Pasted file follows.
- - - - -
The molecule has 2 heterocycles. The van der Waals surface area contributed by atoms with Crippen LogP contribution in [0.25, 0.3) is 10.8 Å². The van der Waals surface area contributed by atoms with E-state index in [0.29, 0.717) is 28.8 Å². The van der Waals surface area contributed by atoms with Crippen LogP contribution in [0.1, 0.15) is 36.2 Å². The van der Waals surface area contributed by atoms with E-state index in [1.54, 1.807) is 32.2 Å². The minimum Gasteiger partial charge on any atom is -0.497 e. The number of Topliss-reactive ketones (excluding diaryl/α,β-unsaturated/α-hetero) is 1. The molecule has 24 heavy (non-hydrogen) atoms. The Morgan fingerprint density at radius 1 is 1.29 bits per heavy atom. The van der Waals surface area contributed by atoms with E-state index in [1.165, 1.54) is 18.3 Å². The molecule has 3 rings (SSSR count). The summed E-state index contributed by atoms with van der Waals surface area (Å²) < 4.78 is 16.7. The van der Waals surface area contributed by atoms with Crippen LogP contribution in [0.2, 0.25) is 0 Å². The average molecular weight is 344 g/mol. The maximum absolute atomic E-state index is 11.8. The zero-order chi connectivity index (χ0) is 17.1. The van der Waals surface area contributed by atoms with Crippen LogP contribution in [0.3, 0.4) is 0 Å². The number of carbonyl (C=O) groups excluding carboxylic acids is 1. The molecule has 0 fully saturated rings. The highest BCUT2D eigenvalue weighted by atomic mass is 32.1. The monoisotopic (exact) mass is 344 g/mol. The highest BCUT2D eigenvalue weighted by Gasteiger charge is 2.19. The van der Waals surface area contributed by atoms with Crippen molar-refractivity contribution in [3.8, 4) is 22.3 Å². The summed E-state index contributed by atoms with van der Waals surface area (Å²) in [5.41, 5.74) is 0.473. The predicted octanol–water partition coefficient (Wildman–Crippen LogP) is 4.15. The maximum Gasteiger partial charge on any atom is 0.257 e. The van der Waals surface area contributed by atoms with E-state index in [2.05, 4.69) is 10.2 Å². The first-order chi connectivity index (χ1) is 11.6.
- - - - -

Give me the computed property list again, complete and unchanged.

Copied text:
The molecule has 2 heterocycles. The van der Waals surface area contributed by atoms with Crippen LogP contribution in [0.25, 0.3) is 10.8 Å². The van der Waals surface area contributed by atoms with E-state index in [0.29, 0.717) is 28.8 Å². The van der Waals surface area contributed by atoms with Crippen LogP contribution in [0.1, 0.15) is 36.2 Å². The van der Waals surface area contributed by atoms with E-state index in [1.54, 1.807) is 32.2 Å². The minimum Gasteiger partial charge on any atom is -0.497 e. The number of Topliss-reactive ketones (excluding diaryl/α,β-unsaturated/α-hetero) is 1. The molecule has 24 heavy (non-hydrogen) atoms. The Morgan fingerprint density at radius 1 is 1.29 bits per heavy atom. The van der Waals surface area contributed by atoms with E-state index in [1.165, 1.54) is 18.3 Å². The molecule has 3 rings (SSSR count). The summed E-state index contributed by atoms with van der Waals surface area (Å²) < 4.78 is 16.7. The van der Waals surface area contributed by atoms with Crippen LogP contribution in [0.2, 0.25) is 0 Å². The average molecular weight is 344 g/mol. The maximum absolute atomic E-state index is 11.8. The zero-order chi connectivity index (χ0) is 17.1. The van der Waals surface area contributed by atoms with Crippen LogP contribution in [0.3, 0.4) is 0 Å². The number of carbonyl (C=O) groups excluding carboxylic acids is 1. The molecule has 0 fully saturated rings. The highest BCUT2D eigenvalue weighted by atomic mass is 32.1. The monoisotopic (exact) mass is 344 g/mol. The highest BCUT2D eigenvalue weighted by Gasteiger charge is 2.19. The van der Waals surface area contributed by atoms with Crippen molar-refractivity contribution in [3.8, 4) is 22.3 Å². The summed E-state index contributed by atoms with van der Waals surface area (Å²) in [5.41, 5.74) is 0.473. The predicted octanol–water partition coefficient (Wildman–Crippen LogP) is 4.15. The maximum Gasteiger partial charge on any atom is 0.257 e. The van der Waals surface area contributed by atoms with E-state index in [2.05, 4.69) is 10.2 Å². The first-order chi connectivity index (χ1) is 11.6.